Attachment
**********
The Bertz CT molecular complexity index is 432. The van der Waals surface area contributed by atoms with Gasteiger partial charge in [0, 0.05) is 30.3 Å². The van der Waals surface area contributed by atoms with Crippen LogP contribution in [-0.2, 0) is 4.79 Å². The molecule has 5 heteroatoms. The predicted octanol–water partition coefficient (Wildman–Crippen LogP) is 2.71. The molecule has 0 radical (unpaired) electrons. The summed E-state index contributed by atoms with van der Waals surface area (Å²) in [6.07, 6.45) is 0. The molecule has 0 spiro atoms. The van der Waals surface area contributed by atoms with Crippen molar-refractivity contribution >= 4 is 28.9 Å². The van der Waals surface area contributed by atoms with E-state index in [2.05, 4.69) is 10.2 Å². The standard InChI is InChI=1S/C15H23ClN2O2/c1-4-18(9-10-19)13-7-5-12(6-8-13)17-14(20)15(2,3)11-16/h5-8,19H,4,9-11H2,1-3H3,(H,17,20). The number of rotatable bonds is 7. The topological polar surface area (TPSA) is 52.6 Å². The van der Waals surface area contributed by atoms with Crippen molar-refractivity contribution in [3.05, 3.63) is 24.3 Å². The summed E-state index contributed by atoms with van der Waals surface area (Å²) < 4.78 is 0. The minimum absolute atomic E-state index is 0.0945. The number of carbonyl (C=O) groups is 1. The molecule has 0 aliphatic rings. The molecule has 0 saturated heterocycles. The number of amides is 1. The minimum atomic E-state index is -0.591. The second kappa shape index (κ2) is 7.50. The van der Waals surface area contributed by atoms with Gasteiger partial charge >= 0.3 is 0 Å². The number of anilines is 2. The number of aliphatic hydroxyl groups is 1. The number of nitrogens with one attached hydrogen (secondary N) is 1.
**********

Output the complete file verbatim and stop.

The Bertz CT molecular complexity index is 432. The van der Waals surface area contributed by atoms with Gasteiger partial charge in [0, 0.05) is 30.3 Å². The van der Waals surface area contributed by atoms with Crippen LogP contribution in [-0.2, 0) is 4.79 Å². The molecule has 5 heteroatoms. The predicted octanol–water partition coefficient (Wildman–Crippen LogP) is 2.71. The molecule has 0 radical (unpaired) electrons. The summed E-state index contributed by atoms with van der Waals surface area (Å²) in [6.07, 6.45) is 0. The molecule has 0 spiro atoms. The van der Waals surface area contributed by atoms with Crippen molar-refractivity contribution >= 4 is 28.9 Å². The van der Waals surface area contributed by atoms with E-state index in [2.05, 4.69) is 10.2 Å². The standard InChI is InChI=1S/C15H23ClN2O2/c1-4-18(9-10-19)13-7-5-12(6-8-13)17-14(20)15(2,3)11-16/h5-8,19H,4,9-11H2,1-3H3,(H,17,20). The number of rotatable bonds is 7. The topological polar surface area (TPSA) is 52.6 Å². The van der Waals surface area contributed by atoms with Crippen molar-refractivity contribution in [3.05, 3.63) is 24.3 Å². The summed E-state index contributed by atoms with van der Waals surface area (Å²) < 4.78 is 0. The minimum absolute atomic E-state index is 0.0945. The number of carbonyl (C=O) groups is 1. The molecule has 0 aliphatic rings. The molecule has 0 saturated heterocycles. The number of amides is 1. The minimum atomic E-state index is -0.591. The second kappa shape index (κ2) is 7.50. The van der Waals surface area contributed by atoms with Gasteiger partial charge >= 0.3 is 0 Å². The number of anilines is 2. The number of aliphatic hydroxyl groups is 1. The number of nitrogens with one attached hydrogen (secondary N) is 1.